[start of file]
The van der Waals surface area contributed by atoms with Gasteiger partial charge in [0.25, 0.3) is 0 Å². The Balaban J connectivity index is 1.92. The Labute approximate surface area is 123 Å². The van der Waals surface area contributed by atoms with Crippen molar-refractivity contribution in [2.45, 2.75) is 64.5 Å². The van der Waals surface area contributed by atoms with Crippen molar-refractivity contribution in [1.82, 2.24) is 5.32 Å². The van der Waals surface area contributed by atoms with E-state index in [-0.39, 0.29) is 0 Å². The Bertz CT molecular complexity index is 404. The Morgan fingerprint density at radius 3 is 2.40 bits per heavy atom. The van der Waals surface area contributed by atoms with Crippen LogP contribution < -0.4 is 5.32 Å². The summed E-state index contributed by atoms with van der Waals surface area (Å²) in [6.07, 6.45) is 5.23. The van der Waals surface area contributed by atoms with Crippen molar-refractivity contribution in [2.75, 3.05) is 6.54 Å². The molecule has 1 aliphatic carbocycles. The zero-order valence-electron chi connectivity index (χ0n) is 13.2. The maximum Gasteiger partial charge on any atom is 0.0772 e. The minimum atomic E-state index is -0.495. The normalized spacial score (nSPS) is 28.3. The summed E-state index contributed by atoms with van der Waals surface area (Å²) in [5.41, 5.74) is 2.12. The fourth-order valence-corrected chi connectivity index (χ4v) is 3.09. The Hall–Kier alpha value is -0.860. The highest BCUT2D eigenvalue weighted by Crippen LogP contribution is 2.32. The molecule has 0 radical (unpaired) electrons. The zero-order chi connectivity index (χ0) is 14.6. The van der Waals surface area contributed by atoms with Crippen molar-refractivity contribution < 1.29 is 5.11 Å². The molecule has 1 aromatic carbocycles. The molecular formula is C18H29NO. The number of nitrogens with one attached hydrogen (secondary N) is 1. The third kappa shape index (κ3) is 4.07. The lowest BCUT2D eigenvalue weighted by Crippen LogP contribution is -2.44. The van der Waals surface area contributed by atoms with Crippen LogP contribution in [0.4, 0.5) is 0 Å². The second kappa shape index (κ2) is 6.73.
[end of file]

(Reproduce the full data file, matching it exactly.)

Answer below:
The van der Waals surface area contributed by atoms with Gasteiger partial charge in [0.25, 0.3) is 0 Å². The Balaban J connectivity index is 1.92. The Labute approximate surface area is 123 Å². The van der Waals surface area contributed by atoms with Crippen molar-refractivity contribution in [2.45, 2.75) is 64.5 Å². The van der Waals surface area contributed by atoms with Crippen molar-refractivity contribution in [1.82, 2.24) is 5.32 Å². The van der Waals surface area contributed by atoms with E-state index in [-0.39, 0.29) is 0 Å². The Bertz CT molecular complexity index is 404. The Morgan fingerprint density at radius 3 is 2.40 bits per heavy atom. The van der Waals surface area contributed by atoms with Crippen LogP contribution < -0.4 is 5.32 Å². The summed E-state index contributed by atoms with van der Waals surface area (Å²) in [6.07, 6.45) is 5.23. The van der Waals surface area contributed by atoms with Crippen molar-refractivity contribution in [2.75, 3.05) is 6.54 Å². The molecule has 1 aliphatic carbocycles. The zero-order valence-electron chi connectivity index (χ0n) is 13.2. The maximum Gasteiger partial charge on any atom is 0.0772 e. The minimum atomic E-state index is -0.495. The normalized spacial score (nSPS) is 28.3. The summed E-state index contributed by atoms with van der Waals surface area (Å²) in [5.41, 5.74) is 2.12. The fourth-order valence-corrected chi connectivity index (χ4v) is 3.09. The Hall–Kier alpha value is -0.860. The highest BCUT2D eigenvalue weighted by Crippen LogP contribution is 2.32. The molecule has 0 radical (unpaired) electrons. The zero-order chi connectivity index (χ0) is 14.6. The van der Waals surface area contributed by atoms with Crippen molar-refractivity contribution < 1.29 is 5.11 Å². The molecule has 1 aromatic carbocycles. The molecular formula is C18H29NO. The number of nitrogens with one attached hydrogen (secondary N) is 1. The third kappa shape index (κ3) is 4.07. The lowest BCUT2D eigenvalue weighted by Crippen LogP contribution is -2.44. The van der Waals surface area contributed by atoms with Crippen LogP contribution in [0.4, 0.5) is 0 Å². The second kappa shape index (κ2) is 6.73.